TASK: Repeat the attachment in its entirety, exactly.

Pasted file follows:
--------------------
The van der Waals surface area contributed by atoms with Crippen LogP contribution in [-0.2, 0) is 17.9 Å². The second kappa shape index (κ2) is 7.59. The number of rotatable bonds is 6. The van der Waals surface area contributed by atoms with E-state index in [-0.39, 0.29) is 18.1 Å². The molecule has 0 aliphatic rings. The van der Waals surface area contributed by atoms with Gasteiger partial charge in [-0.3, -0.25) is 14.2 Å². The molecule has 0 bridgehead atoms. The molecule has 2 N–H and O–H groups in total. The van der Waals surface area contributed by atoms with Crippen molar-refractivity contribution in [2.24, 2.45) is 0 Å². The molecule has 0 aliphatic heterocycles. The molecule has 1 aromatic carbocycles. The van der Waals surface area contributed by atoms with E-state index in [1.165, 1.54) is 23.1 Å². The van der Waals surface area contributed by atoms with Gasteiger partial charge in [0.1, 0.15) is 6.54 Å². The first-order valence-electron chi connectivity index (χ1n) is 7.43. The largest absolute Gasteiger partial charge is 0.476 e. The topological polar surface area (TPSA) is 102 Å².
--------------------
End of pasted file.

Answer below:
The van der Waals surface area contributed by atoms with Crippen LogP contribution in [-0.2, 0) is 17.9 Å². The second kappa shape index (κ2) is 7.59. The number of rotatable bonds is 6. The van der Waals surface area contributed by atoms with E-state index in [-0.39, 0.29) is 18.1 Å². The molecule has 0 aliphatic rings. The van der Waals surface area contributed by atoms with Gasteiger partial charge in [-0.3, -0.25) is 14.2 Å². The molecule has 0 bridgehead atoms. The molecule has 2 N–H and O–H groups in total. The van der Waals surface area contributed by atoms with Crippen molar-refractivity contribution in [2.24, 2.45) is 0 Å². The molecule has 0 aliphatic heterocycles. The molecule has 1 aromatic carbocycles. The van der Waals surface area contributed by atoms with E-state index in [1.165, 1.54) is 23.1 Å². The van der Waals surface area contributed by atoms with Gasteiger partial charge in [0.1, 0.15) is 6.54 Å². The first-order valence-electron chi connectivity index (χ1n) is 7.43. The largest absolute Gasteiger partial charge is 0.476 e. The topological polar surface area (TPSA) is 102 Å².